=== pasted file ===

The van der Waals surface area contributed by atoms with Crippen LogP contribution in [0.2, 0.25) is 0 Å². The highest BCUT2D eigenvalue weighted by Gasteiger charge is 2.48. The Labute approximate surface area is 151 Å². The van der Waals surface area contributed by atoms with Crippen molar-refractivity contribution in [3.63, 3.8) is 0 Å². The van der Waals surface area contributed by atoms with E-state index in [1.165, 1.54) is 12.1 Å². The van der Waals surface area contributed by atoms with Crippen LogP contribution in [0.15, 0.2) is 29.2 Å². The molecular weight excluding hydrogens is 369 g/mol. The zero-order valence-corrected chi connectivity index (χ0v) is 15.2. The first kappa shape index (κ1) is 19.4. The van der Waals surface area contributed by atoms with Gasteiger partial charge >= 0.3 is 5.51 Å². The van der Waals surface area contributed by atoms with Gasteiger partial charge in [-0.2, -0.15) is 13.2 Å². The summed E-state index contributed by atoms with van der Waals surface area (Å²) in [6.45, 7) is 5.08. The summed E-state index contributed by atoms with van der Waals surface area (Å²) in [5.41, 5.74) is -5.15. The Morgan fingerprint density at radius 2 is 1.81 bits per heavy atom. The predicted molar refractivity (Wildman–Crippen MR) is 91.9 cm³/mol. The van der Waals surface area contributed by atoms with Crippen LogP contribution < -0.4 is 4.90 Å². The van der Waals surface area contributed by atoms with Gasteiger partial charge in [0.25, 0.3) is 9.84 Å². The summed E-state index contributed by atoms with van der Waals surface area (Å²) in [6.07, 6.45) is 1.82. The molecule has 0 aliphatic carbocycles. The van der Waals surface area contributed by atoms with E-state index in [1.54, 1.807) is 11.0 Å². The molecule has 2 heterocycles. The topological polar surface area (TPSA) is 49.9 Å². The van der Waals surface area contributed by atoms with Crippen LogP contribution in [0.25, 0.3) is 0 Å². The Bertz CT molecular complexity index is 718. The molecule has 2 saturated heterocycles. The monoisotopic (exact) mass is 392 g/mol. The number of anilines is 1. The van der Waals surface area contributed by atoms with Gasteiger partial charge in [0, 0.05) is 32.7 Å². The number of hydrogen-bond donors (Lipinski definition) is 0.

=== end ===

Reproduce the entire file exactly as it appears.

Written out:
The van der Waals surface area contributed by atoms with Crippen LogP contribution in [0.2, 0.25) is 0 Å². The highest BCUT2D eigenvalue weighted by Gasteiger charge is 2.48. The Labute approximate surface area is 151 Å². The van der Waals surface area contributed by atoms with Crippen molar-refractivity contribution in [3.63, 3.8) is 0 Å². The van der Waals surface area contributed by atoms with E-state index in [1.165, 1.54) is 12.1 Å². The van der Waals surface area contributed by atoms with Crippen LogP contribution in [0.15, 0.2) is 29.2 Å². The molecular weight excluding hydrogens is 369 g/mol. The zero-order valence-corrected chi connectivity index (χ0v) is 15.2. The first kappa shape index (κ1) is 19.4. The van der Waals surface area contributed by atoms with Gasteiger partial charge >= 0.3 is 5.51 Å². The van der Waals surface area contributed by atoms with Gasteiger partial charge in [-0.2, -0.15) is 13.2 Å². The summed E-state index contributed by atoms with van der Waals surface area (Å²) in [6.45, 7) is 5.08. The summed E-state index contributed by atoms with van der Waals surface area (Å²) in [5.41, 5.74) is -5.15. The Morgan fingerprint density at radius 2 is 1.81 bits per heavy atom. The predicted molar refractivity (Wildman–Crippen MR) is 91.9 cm³/mol. The van der Waals surface area contributed by atoms with Crippen LogP contribution < -0.4 is 4.90 Å². The van der Waals surface area contributed by atoms with Gasteiger partial charge in [0.25, 0.3) is 9.84 Å². The summed E-state index contributed by atoms with van der Waals surface area (Å²) in [6.07, 6.45) is 1.82. The molecule has 0 aliphatic carbocycles. The van der Waals surface area contributed by atoms with E-state index in [1.54, 1.807) is 11.0 Å². The molecule has 2 heterocycles. The topological polar surface area (TPSA) is 49.9 Å². The van der Waals surface area contributed by atoms with Crippen LogP contribution in [0.25, 0.3) is 0 Å². The Bertz CT molecular complexity index is 718. The molecule has 2 saturated heterocycles. The monoisotopic (exact) mass is 392 g/mol. The number of anilines is 1. The van der Waals surface area contributed by atoms with Gasteiger partial charge in [0, 0.05) is 32.7 Å². The number of hydrogen-bond donors (Lipinski definition) is 0.